2. Agreed, but sometimes I wish we (me included) would be much stricter on what we actually add to the tree, or add a keyword to. Like checking the testsuite, like contacting upstream about the various issues.I’ve been doing this much mroe lately than I’ve done in the past, I admit. For instance libarchive 2.5.903a has not been in the tree because of a bsdcpio failure (and 2.5.904a I’ve just noticed and going to test now). As I said, it saved my ass on ruby-prof, since I would have otherwise added a very broken version to the tree, if I was still using the gem (as you may have noticed, my ruby ebuild are switching _away_ from gems).So in general, true, we cannot do much for packages nobody uses, on the other hand if we were stricter to begin with maybe they wouldn’t rot too soon. Like testing them with the latest version of GCC available rather than the stable one, even if they are not supposed to go stable just yet.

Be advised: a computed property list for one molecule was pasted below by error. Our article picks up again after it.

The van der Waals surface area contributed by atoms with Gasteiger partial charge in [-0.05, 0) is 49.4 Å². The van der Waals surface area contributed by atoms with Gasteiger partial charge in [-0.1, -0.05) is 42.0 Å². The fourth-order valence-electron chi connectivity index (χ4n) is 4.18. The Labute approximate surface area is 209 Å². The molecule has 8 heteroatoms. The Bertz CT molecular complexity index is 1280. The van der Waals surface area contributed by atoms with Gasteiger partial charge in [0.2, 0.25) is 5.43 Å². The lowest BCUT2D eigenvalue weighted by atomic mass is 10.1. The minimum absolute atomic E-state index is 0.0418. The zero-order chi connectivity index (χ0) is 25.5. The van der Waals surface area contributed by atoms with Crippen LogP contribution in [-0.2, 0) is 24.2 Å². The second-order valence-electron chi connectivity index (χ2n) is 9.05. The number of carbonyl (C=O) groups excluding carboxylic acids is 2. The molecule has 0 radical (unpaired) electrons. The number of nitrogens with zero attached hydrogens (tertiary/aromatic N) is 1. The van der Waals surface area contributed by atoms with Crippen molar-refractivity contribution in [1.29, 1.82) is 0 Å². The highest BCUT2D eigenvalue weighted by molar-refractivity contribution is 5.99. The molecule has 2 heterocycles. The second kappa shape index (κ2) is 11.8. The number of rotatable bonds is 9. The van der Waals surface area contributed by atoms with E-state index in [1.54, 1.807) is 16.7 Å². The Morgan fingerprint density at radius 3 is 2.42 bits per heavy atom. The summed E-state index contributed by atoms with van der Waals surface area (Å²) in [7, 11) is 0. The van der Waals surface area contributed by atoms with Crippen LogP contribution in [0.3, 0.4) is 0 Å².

3. Can you share somewhere your bashrc files, please ? And btw thanks for your work, it’s good to see some devs who are interested by QA.

  4. …and for the case that everything works at time of initial commit then regresses as the toolchain evolves and no one knows/cares? For that we need automation and/or human involvement (read: bug reports).